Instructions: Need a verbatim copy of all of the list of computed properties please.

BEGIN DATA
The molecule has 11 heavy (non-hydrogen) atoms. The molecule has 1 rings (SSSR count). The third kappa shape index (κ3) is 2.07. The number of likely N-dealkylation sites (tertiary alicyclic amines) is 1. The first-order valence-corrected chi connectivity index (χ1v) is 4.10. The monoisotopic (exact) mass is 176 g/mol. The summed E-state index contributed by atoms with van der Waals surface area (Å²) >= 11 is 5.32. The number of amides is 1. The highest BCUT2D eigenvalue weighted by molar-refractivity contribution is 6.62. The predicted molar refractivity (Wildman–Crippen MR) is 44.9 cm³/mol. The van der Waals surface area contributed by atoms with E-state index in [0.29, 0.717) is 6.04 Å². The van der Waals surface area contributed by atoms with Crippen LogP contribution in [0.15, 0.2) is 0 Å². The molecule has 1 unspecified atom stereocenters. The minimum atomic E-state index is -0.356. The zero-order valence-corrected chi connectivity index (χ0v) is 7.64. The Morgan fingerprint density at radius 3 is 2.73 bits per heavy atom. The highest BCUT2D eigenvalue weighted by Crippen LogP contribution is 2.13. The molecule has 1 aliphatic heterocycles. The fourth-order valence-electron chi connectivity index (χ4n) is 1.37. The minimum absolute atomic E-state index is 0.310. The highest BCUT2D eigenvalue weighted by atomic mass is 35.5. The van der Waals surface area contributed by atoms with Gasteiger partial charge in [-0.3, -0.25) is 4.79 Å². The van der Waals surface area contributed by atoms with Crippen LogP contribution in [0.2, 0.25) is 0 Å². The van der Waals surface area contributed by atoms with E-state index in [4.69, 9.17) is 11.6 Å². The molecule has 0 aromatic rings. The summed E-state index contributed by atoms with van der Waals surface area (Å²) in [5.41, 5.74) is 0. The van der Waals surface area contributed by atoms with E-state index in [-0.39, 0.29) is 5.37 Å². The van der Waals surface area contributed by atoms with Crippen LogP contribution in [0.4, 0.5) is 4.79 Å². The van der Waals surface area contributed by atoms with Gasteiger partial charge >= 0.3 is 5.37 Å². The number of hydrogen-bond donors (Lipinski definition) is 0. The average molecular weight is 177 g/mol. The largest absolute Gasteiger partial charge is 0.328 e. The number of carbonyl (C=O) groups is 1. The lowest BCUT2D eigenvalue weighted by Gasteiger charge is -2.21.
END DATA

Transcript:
The molecule has 11 heavy (non-hydrogen) atoms. The molecule has 1 rings (SSSR count). The third kappa shape index (κ3) is 2.07. The number of likely N-dealkylation sites (tertiary alicyclic amines) is 1. The first-order valence-corrected chi connectivity index (χ1v) is 4.10. The monoisotopic (exact) mass is 176 g/mol. The summed E-state index contributed by atoms with van der Waals surface area (Å²) >= 11 is 5.32. The number of amides is 1. The highest BCUT2D eigenvalue weighted by molar-refractivity contribution is 6.62. The predicted molar refractivity (Wildman–Crippen MR) is 44.9 cm³/mol. The van der Waals surface area contributed by atoms with E-state index in [0.29, 0.717) is 6.04 Å². The van der Waals surface area contributed by atoms with Crippen LogP contribution in [0.15, 0.2) is 0 Å². The molecule has 1 unspecified atom stereocenters. The minimum atomic E-state index is -0.356. The zero-order valence-corrected chi connectivity index (χ0v) is 7.64. The Morgan fingerprint density at radius 3 is 2.73 bits per heavy atom. The highest BCUT2D eigenvalue weighted by Crippen LogP contribution is 2.13. The molecule has 1 aliphatic heterocycles. The fourth-order valence-electron chi connectivity index (χ4n) is 1.37. The minimum absolute atomic E-state index is 0.310. The highest BCUT2D eigenvalue weighted by atomic mass is 35.5. The van der Waals surface area contributed by atoms with Gasteiger partial charge in [-0.3, -0.25) is 4.79 Å². The van der Waals surface area contributed by atoms with Crippen LogP contribution in [0.2, 0.25) is 0 Å². The van der Waals surface area contributed by atoms with E-state index in [4.69, 9.17) is 11.6 Å². The molecule has 0 aromatic rings. The summed E-state index contributed by atoms with van der Waals surface area (Å²) in [5.41, 5.74) is 0. The van der Waals surface area contributed by atoms with E-state index in [-0.39, 0.29) is 5.37 Å². The van der Waals surface area contributed by atoms with Crippen LogP contribution in [0.4, 0.5) is 4.79 Å². The van der Waals surface area contributed by atoms with Gasteiger partial charge >= 0.3 is 5.37 Å². The number of hydrogen-bond donors (Lipinski definition) is 0. The average molecular weight is 177 g/mol. The largest absolute Gasteiger partial charge is 0.328 e. The number of carbonyl (C=O) groups is 1. The lowest BCUT2D eigenvalue weighted by Gasteiger charge is -2.21.